Soon it will be time to send in your college applications, and you’re trying to identify the schools that will work best for you. Making a list of target colleges certainly requires a lot of time and research, but how can you narrow down that list to a few realistic options? One of the best ways to get to know a college is to schedule a campus visit. By touring the campus, seeing the classrooms, and meeting students and faculty, you will get a feel for the college’s unique characteristics; as a result, it will be much easier to determine whether you want to apply to that school. Visiting potential colleges is an important Ivy League admission strategy.
Even though you have many resources at your disposal to help you get acquainted with potential colleges—such as virtual tours, blogs, and even conversations with alumni—nothing can adequately substitute for a campus visit. In this article, we discuss some important considerations for planning college visits and then examine strategies for making the most of your time on campus.
Planning a College Visit
Generally, the best time to schedule your college visits is during the spring of junior year. When planning your visits, consider how much time you have available, the distances you’re willing to travel, and how much you are willing to spend.
Since one of the main purposes of visiting college campuses is to help you refine your preliminary college list, you should visit as many of your top target schools as possible. Still, don’t feel that you have to visit every school on your preliminary list. In fact, carefully choosing which colleges to visit should help you narrow down your list to 10–12 schools.
Get to Know the School
While visiting college campuses may be exciting and enjoyable, the main goal of the visit is to get to know the school well. Therefore, make sure to be engaged and pay attention during the visit. You should take in the campus, watch the students and faculty, and try to get a feel for the overall culture and atmosphere of the college.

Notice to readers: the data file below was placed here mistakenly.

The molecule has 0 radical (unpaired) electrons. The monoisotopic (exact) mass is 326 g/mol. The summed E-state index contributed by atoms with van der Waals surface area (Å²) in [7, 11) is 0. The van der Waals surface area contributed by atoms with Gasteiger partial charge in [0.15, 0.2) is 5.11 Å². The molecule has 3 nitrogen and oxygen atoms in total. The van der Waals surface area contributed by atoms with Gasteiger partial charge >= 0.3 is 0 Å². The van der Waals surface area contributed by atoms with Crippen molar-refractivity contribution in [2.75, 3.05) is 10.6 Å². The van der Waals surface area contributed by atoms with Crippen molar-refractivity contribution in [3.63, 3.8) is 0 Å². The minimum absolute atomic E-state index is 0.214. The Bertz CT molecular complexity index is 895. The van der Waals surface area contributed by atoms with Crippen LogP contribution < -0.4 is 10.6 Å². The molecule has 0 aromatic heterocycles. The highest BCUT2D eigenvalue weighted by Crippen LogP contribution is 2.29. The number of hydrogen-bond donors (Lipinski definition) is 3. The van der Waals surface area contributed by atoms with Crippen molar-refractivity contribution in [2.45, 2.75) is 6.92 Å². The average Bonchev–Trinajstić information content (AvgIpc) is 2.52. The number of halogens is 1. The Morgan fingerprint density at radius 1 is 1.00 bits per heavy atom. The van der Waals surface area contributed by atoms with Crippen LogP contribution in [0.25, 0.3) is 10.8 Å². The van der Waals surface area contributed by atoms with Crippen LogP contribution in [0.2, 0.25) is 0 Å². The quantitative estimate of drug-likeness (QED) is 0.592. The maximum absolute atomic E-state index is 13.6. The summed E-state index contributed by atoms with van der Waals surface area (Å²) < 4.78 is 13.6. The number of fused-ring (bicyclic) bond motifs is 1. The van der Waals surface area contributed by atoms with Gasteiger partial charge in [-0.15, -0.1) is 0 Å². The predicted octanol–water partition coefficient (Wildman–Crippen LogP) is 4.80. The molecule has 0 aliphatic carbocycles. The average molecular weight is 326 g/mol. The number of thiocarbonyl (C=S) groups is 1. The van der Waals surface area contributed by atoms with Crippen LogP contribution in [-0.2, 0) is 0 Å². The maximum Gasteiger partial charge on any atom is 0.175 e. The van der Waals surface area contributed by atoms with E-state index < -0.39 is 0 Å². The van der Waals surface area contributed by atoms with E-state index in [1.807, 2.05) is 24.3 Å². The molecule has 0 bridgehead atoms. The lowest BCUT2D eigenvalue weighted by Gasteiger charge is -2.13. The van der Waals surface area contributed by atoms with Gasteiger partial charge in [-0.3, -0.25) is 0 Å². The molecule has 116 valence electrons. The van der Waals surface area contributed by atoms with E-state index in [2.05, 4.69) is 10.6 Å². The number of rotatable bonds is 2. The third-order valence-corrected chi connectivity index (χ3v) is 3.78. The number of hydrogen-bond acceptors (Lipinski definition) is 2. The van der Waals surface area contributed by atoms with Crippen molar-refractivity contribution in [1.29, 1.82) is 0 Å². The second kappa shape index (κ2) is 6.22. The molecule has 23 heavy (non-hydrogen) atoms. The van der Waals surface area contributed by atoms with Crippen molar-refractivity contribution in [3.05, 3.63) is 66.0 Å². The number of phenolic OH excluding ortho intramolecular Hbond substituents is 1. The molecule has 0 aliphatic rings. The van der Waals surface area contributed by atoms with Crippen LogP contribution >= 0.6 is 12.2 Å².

Attend the Information Session and Take the Tour
Information sessions and tours can be invaluable resources. Be sure to ask questions, talking to admissions officers, tour guides, students, and even faculty members whenever possible. For example, you can ask the admissions officers about the application process; inquire about what they look for in applications and essays, how financial aid requirements affect admissions decisions, and what kinds of students seem to thrive at the school.
Spend Unscheduled Time Exploring Campus
In addition to attending the information session and taking the tour, take time to explore the campus on your own. You might scan some bulletin boards to get a sense of upcoming activities, watch how students interact with one another, and ask any questions you have along the way.
Document Your Visit
Whenever you visit a college, carefully process what you see: you’ll be taking in a lot of information relatively quickly. If you don’t document what you learn during each visit, it might be difficult to keep track of each school’s characteristics when refining your list of colleges. Immediately after a visit, write down what you liked and didn’t like about the school, what stood out, and any other thoughts about the experience. Try to be as specific as possible.
College visits are key to crafting a realistic and balanced list of potential schools; make the most of each visit by following the above Ivy League admission strategies. Ivy League Prep would be delighted to provide further guidance on how to gain acceptance to your target schools.